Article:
Da Capo al Coda by Emily Livingstone

I’m only humming, not singing with my whole throat and mouth, not letting the vibrations emanate even from my sharp, pearly teeth — yet still, the boat comes nearer, and the people on board don’t seem to know why. I stop then, and watch, as they shake their heads to dispel my influence, and the boat gradually resumes its original course.

Book Reviews

The Wolf Tone by Christy Stillwell

Through a smartly constructed plot, Stillwell suggests that conflicting impulses—to stay or to go, to come close or create distance—may be present in the same person.



Sixteen Bios My Best Guy Friend (BGF) Rudely Rejected When I Was Just Trying To Help Him Develop His #Branding For His First Published Story by Maya Jewell Zeller

Book Reviews

The Bird Catcher and Other Stories by Fayeza Hasanat

Anyone meticulously following the strings will be rewarded by the rich tapestry of character development Hasanat’s writing brings to each story.



You Owe Me by Robert James Russell

We heard a story at the start of seventh grade, one we’d heard a hundred times before, that took place in the early 1980s, the year Krull came out, a movie we’d only seen on basic cable, the good parts spliced out.

Book Reviews

The Dreamers by Karen Thompson Walker

The reader, like the dreamers who have awakened, is left wondering which life is a dream and which universe is real.



Insecurity Questions by Gage Saylor

I would’ve taken a hamster, ferret, or cat, but there was only Grover. He was all I needed.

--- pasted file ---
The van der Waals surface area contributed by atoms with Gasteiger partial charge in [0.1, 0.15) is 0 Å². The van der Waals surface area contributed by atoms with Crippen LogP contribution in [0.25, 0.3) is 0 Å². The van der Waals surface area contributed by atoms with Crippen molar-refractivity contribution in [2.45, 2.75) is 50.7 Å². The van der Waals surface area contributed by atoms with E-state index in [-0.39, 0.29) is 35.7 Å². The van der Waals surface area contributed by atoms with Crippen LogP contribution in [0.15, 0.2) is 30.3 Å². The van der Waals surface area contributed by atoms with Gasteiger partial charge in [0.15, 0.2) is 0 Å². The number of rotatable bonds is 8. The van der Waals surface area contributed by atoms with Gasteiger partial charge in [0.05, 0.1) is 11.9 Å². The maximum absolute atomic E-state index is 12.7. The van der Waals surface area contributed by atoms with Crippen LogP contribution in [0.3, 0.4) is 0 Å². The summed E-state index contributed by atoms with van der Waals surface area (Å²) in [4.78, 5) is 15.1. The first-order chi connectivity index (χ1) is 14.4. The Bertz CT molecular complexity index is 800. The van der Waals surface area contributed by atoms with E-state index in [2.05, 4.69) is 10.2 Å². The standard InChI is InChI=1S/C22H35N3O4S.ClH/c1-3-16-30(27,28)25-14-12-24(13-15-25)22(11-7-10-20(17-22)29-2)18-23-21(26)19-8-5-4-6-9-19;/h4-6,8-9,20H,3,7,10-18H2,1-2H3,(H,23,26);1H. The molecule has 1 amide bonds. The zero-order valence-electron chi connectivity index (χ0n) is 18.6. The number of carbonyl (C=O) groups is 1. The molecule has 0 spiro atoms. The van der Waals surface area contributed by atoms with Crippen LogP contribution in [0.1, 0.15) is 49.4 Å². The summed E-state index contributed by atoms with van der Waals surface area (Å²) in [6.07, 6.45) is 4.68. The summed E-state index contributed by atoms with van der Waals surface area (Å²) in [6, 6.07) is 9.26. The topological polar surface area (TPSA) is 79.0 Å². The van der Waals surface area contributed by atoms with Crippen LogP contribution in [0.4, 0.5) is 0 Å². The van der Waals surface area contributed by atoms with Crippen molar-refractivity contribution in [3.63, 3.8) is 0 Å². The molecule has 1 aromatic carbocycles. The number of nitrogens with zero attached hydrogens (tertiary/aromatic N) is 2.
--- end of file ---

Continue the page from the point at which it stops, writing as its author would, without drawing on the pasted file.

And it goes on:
Book Reviews

Falling and Other Stories by Ben Stoltzfus

Stoltzfus writes with evident knowledge—of flora, fauna, sport, literature, and, most importantly, human relationships—and a painterly attention to detail that fuse these tales into an assemblage that is bound to delight, engage, and even instruct the reader.

Book Reviews

Honey in the Carcase by Josip Novakovich

This sort of bewildering aptness continues throughout the stories. Novakovich has an incredible gift for ending a story, alternately wrapping together loose threads, as in “Tumbleweed,” or propelling the reader out to wonder in silence for a moment, before being transported to an utterly different and new place, as he begins the next story.



Heartspace by Melissa Goodrich

The therapist carries her heart in a small paper sack. Like a lunch sack, crumpled and brown. Her heart is pulsing inside it.



In Twenty Years by Anna Vangala Jones

Being a nanny was not going to be Manju Gupta’s full-time job forever. Her husband, Krishna, had only just graduated from law school and taken the bar exam.